Negotiating an Offer
That said, there are some time-tested best practices for negotiating consulting offers. No matter how the economy's doing, it is always worth a try. Just make sure you're pleasant and businesslike.
Changing locations after the offer is given is tough. Unless you have a compelling reason for the switch, you may find it difficult to change offices. Your chances are better if you're trying to switch from a more desirable office to an understaffed office.
Whatever the reason, first try explaining the reason for your office change to your recruiting manager and ask that person to look into the switch. They will either tell you no off the bat or look into the transfer. If the person agrees to look into the matter, make sure you both commit to a later date to follow up.
What if your request is turned down? Don't quit there. See if you can find someone in the target office to vouch for the office transfer the higher up (partner or senior manager), the better. When you have found the person, explain your situation, describe why you really want to be a part of that person's office community and ask if there's anything he or she can do. Offer to fly out to the office and meet with the consultants there in person. (If they agree to this, your trip will be worth the money.) This is obviously a different angle to pursue, but it's worth a shot.
In the current economy, it is going to be very difficult to get an employer to start you earlier than your given start date. You would likely be able to negotiate a later start date. The key selling point from your end is that the firm could start paying your salary later than they had planned, which would save the firm money.
Salary and bonus
Getting more money is always tough, especially in a recruiter's market, so don't expect to be able to improve your compensation package. (Just be glad you have one!) The best point of leverage would be to have another job offer in hand that offers more money. You can tell your firm contacts, "I really like your firm best; however, I have to admit that this competing offer is compelling because the salary is $10,000 higher. I'm ready to sign with you if we can make my numbers better. What can you do to improve my compensation package?" If you are an MBA or a lateral hire, you might have another point of negotiation if your previous salary was higher, because then you might be able to convince the employer that you are being undervalued. Do not invent a fake job offer for negotiating leverage.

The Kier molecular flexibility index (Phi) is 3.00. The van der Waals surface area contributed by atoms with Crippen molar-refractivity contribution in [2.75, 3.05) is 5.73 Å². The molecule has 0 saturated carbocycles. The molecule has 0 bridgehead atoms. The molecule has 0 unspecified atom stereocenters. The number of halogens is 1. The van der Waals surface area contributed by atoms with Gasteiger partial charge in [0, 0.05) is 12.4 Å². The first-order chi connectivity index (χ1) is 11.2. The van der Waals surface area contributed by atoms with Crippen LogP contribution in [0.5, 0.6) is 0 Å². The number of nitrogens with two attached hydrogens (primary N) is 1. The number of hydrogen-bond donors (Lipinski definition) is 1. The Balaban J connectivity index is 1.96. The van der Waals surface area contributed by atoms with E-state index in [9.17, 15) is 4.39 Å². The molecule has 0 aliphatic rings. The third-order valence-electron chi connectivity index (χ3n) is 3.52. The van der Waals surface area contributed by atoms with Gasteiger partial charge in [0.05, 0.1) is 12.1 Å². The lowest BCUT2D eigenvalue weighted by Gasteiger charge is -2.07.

An MBA with prior consulting experience or lateral hire might be given a first-year associate offer. If you are one of these people, and you feel like you are starting at a lower level than you should be, ask for a shorter initial review cycle, such as after six months instead of one year. This gives you a chance to prove your worth. If you can successfully negotiate for a shorter review period, don't forget to get it in writing; it would be easy for the firm to let this slip through the cracks.
If you don't like the vacation package and the firm won't grant you any more vacation days, ask about the firm's unpaid leave policy. If the firm doesn't have one, get written confirmation (e-mail is fine) that you would be able to take extra days of unpaid vacation. There is no reason why a firm shouldn't be willing to not pay you for a few days a year.
Offer response deadline
Your offer letter will usually have a date listed, stating when you should let HR know you're either coming on board or not. Don't forget to ask for a deadline extension if you need it surprisingly, this often turns out to be negotiable. It's a very common thing to get a little more time to make a decision, so don't feel weird about asking for it.